Stedman Bailey to Rams: How Does Wide Receiver Fit with St. Louis?

Jamal CollierAnalyst IIIApril 26, 2013

MORGANTOWN, WV - OCTOBER 20:  Stedman Bailey #3 of the West Virginia Mountaineers of the West Virginia Mountaineers carries the ball against the Kansas State Wildcats during the game on October 20, 2012 at Mountaineer Field in Morgantown, West Virginia.  (Photo by Justin K. Aller/Getty Images)
Justin K. Aller/Getty Images

Stedman Bailey is the fifth name to join the St. Louis Rams’ wide receiver depth chart. Prior to the 2013 NFL draft, the Rams had just three wide receivers who had caught any passes for them. They are filled with potential, but it hasn’t yet been fully realized.

Even if Chris Givens, Austin Pettis and Brian Quick are ready to take the league by storm, St. Louis needed more wideouts from a pure numbers standpoint—and the historically productive Tavon Austin and Bailey fit the bill.

Austin and Bailey combined for 228 receptions, 2,911 yards and 37 TDs in 2012. #RamsDraft

— St. Louis Rams (@STLouisRams) April 27, 2013

Stedman may not need to start right away, but as the nation’s leading touchdown catch artist in 2012—by a mile—he probably could. He hauled in 113 passes for 1,627 yards and 25 scores. Second place as a touchdown-maker was Clemson wideout DeAndre Hopkins, who produced 18 and was rewarded by being the Houston Texans’ first-round pick.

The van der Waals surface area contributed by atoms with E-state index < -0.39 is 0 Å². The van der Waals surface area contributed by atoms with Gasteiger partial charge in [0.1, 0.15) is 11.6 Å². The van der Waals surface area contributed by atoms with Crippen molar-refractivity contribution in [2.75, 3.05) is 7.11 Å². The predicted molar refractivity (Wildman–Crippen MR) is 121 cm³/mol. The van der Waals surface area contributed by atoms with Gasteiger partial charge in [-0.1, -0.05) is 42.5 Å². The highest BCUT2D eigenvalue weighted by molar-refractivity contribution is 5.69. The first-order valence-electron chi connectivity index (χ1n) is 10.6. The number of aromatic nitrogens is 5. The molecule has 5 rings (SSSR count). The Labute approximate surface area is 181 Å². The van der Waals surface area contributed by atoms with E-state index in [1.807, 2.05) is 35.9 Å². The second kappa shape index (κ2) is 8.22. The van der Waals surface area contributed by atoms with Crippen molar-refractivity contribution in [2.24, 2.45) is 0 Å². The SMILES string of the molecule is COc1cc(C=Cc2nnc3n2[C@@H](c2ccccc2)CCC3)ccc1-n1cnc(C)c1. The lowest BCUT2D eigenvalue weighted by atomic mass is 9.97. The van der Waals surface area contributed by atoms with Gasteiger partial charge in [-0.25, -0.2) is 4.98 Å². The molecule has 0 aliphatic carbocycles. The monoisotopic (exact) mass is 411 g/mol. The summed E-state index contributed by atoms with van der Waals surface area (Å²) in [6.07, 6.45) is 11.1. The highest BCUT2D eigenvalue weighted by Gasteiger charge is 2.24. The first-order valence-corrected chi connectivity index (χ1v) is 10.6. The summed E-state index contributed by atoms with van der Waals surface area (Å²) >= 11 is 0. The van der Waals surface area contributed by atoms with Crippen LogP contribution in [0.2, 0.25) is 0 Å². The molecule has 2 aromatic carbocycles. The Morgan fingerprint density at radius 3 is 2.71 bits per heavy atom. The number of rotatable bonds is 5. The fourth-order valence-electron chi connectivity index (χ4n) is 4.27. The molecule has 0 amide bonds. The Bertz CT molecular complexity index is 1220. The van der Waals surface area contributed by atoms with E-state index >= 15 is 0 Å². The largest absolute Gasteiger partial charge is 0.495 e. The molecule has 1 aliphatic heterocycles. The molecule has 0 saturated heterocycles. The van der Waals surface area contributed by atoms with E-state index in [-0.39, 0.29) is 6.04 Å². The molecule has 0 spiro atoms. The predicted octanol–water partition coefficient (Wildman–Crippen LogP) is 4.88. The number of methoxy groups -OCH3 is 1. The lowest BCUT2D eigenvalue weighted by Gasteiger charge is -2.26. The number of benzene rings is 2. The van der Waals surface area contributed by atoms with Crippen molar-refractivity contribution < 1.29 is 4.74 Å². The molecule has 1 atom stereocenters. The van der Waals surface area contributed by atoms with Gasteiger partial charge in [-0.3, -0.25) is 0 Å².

Bailey can make plays that will remind Rams fans of Brandon Lloyd, who spent a short time with the team but made his presence felt with some filthy catches.

While the addition of two dynamic weapons at the receiver position in St. Louis may cause fans to reference The Greatest Show on Turf, Austin and Bailey also serve as smaller comparisons to another pair of receivers.

The Cincinnati Bengals drafted two guys from the same school in the same class 12 years ago: Oregon State’s Chad Johnson and T.J. Houshmandzadeh, who also caught passes from a No. 1 overall pick in Carson Palmer (post-2003).

Johnson was drafted at No. 36 overall; Houshmandzadeh didn’t hear his name until the seventh round, at No. 204. Johnson rattled off four straight seasons of 1,000-plus yards with Housh across from him and Palmer under center.

T.J. kicked in two more like seasons of his own.

Austin was taken at No. 8, and Bailey was selected at No. 92, in addition to having their quarterback already installed and walking into a more passing-oriented NFL.

They’ll hope to out-produce their predecessors—even if the comparison is instead made to Torry Holt and Isaac Bruce.


Jamal Collier is the St. Louis Rams draft correspondent for Bleacher Report. Follow him on Twitter @StatManJ.